It's hard to think of another filmmaker of the last 30-odd years who's work has been more challenging or provocative. M*A*S*H, made at the height of Vietnam, depicts the insanity and absurdity of warface in a way few other films have ever dared before or since. McCabe & Mrs. Miller casts a wary eye on the encroachment of civilazation, viewing it as a corruptive influence - in its own way, providing a metaphor for the culture of corporate conglomeration stamping out the enterprise and initiative of the individual. Three Women is an surrealist discourse on the nature of identity that prompts many questions without offering any easy answers. Short Cuts examines the effects of moral rot in the polis - when divine retribution comes, in the form of an earthquake, it's the innocent (a child, a rape victim, a bicyclist, a sucidal depressive) who die and the guilty who are spared.

Nashville is a direct assault on the American culture of commercialism - it's no accident that the opening title sequence takes the form of an actual commercial, a illustrated sales pitch loudly hawking the film and its cast. Everyone in Nashville is selling a bill of goods - politicians blast their campaign promises from trucks with loudspeakers, singers push themselves, their scrupulously groomed images and their music, a woman even sells her body at a political smoker as a means of getting ahead. Hell, when Keith Carradine sings "I'm Easy", even that's a sales pitch - aimed right at Lily Tomlin, the woman he aims to screw. Commercialism - the way the public is manipulated, or the way people allow themselves to be the object of such manipulation -has never been probed to such startling, disquieting effect. The performers don't know much about the candidate they're stumping for, but it's a case of one hand washing the other - power and votes in exchange for visibility and money. Pathetic Barbara Jean, sold to the public as a backwoods sweetheart singing homespun ditties about her simple Idaho home (this from a woman with her own private jet), has become so lost and confused by years of being packaged as a commercial commodity that it's led to crisis of identity which has eroded her sanity. She's the only one in the film not acting from greedy, grasping self-interest - she really believes in what she's singing, or at least she wants to. When she has a breakdown in front of audience telling rambling anecdotes from her kinder, simpler childhood, it feels like a last ditch search-and-recovery effort. She's been used to sell records, candidates, the image Nashville wants to create for itself - and she becomes the film's scarficial lamb, the target of confused, hurt fan who knows he's been spoofed years of premeditated packaging in lieu of something real and knows he's been manipulated.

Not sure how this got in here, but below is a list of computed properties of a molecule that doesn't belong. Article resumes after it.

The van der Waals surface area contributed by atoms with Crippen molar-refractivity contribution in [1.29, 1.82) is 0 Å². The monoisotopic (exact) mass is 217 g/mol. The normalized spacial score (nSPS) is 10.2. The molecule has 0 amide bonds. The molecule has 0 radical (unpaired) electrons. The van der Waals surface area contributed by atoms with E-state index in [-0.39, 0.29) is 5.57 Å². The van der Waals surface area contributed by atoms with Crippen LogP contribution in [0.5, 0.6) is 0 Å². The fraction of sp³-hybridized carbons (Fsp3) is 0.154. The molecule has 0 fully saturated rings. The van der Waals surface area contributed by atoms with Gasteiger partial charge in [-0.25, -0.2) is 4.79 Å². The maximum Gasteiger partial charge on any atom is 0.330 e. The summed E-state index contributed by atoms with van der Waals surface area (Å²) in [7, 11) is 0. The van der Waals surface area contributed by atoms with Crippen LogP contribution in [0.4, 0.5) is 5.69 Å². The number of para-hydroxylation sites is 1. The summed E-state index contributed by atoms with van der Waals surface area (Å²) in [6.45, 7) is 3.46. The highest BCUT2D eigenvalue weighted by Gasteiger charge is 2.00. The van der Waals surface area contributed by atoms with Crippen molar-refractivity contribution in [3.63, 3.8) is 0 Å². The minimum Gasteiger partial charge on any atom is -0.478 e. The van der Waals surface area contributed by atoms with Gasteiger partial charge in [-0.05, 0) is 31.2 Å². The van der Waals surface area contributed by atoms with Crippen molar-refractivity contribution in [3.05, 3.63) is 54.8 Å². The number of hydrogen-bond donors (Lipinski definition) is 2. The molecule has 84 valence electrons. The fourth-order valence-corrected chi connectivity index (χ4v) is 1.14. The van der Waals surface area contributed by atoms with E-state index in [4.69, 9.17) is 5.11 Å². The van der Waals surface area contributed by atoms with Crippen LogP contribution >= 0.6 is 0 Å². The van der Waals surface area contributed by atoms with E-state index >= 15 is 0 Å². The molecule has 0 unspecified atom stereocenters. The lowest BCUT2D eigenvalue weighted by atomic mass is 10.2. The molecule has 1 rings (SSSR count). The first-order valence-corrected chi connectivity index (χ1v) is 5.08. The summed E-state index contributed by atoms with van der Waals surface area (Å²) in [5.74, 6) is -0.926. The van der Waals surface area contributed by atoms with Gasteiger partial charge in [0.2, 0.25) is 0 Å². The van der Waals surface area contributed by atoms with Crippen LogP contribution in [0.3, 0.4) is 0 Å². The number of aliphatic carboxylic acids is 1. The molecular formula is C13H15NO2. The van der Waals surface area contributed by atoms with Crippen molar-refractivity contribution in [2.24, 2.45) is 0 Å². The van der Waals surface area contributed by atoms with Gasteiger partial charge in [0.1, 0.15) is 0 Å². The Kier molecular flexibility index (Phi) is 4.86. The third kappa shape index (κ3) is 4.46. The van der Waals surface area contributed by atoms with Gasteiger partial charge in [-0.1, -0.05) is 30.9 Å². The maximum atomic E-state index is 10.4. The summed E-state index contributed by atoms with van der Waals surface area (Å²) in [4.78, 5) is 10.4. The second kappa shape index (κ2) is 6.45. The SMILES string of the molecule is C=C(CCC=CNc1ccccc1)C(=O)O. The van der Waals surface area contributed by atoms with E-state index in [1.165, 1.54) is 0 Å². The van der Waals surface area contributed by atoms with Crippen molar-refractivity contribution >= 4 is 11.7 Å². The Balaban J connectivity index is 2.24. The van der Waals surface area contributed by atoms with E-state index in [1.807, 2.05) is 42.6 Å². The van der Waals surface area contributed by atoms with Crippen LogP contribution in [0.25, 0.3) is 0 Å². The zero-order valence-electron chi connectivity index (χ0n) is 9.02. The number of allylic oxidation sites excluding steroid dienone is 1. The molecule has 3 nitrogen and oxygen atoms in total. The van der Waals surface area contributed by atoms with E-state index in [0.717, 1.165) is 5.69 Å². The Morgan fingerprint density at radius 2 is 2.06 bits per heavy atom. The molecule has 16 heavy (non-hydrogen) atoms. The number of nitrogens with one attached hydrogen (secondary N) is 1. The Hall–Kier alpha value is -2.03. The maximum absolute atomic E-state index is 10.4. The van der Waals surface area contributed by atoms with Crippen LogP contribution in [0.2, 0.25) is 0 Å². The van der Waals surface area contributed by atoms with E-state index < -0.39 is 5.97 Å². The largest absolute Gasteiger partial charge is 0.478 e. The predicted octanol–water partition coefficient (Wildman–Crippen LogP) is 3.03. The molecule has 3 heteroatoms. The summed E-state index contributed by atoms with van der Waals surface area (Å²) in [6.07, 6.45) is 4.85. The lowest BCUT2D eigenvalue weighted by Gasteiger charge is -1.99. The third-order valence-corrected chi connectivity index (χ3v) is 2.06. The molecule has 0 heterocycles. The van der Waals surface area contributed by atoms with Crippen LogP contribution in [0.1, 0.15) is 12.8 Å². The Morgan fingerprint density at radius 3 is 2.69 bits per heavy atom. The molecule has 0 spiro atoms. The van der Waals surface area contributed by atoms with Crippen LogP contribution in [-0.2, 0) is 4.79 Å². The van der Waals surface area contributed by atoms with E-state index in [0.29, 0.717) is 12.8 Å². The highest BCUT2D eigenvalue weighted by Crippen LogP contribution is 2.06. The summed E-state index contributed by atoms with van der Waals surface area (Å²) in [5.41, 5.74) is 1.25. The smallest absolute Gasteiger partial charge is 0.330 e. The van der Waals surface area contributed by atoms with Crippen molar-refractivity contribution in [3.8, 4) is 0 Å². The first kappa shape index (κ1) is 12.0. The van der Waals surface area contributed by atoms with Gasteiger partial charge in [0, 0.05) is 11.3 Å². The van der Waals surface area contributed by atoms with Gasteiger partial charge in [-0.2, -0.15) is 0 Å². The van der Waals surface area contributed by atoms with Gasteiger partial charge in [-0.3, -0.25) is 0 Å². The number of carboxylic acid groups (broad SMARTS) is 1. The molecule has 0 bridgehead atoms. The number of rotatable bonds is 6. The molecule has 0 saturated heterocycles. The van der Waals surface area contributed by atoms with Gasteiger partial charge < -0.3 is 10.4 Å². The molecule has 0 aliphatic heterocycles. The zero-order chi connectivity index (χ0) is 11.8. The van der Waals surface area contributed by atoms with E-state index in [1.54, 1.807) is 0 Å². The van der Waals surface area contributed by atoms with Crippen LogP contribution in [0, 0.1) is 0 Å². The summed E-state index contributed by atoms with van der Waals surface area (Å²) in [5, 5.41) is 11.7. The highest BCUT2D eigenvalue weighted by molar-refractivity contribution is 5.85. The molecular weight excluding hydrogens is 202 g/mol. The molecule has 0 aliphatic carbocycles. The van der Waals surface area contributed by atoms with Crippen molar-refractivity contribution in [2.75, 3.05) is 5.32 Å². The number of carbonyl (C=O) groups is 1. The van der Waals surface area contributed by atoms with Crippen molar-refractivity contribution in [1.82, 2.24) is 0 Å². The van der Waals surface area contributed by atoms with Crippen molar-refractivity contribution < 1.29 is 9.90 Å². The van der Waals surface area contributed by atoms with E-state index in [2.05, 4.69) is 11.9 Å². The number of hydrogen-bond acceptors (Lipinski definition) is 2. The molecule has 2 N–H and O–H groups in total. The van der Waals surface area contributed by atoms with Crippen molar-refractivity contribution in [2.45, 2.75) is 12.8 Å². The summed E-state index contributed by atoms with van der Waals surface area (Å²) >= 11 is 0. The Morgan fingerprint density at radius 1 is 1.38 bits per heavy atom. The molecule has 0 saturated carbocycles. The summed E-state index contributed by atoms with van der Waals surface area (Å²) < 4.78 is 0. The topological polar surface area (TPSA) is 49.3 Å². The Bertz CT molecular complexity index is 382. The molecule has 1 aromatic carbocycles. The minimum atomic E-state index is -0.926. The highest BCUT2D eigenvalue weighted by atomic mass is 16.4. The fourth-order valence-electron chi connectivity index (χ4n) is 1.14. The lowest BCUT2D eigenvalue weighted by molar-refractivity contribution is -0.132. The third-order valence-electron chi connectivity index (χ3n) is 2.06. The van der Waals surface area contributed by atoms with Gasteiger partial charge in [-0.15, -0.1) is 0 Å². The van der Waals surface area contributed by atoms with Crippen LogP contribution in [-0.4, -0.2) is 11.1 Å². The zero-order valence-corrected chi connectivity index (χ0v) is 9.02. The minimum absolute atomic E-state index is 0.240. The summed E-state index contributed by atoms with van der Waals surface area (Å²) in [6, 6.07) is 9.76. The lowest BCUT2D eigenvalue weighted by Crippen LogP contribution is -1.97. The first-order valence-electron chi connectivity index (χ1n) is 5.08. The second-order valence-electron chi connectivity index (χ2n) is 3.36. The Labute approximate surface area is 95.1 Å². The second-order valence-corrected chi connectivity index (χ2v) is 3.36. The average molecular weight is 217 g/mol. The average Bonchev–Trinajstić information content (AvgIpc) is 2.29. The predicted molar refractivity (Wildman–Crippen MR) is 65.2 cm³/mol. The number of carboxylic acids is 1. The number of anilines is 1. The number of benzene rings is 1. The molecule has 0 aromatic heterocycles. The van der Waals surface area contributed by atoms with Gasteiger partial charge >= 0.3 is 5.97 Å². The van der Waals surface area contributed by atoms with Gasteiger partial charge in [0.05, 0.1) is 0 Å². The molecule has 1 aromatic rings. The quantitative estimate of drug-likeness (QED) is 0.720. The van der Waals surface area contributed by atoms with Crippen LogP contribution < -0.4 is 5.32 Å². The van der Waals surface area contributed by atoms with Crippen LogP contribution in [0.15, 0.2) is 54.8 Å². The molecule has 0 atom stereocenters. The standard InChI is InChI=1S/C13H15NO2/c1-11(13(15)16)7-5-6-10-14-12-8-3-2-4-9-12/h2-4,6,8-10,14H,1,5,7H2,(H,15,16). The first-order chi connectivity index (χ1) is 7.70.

I could go on and on and on - but I've used up enough space, and really, no amount of space is really adequate when discussing the life and legacy of Robert Altman. He stuck to his guns, and global cinema is infinitely richer as a result.
Impressive tribute, Edward. I can't claim to be Altman's biggest fan, but he still made plenty of great movies and there's no denying that he was a giant. The zoom lens will never be the same.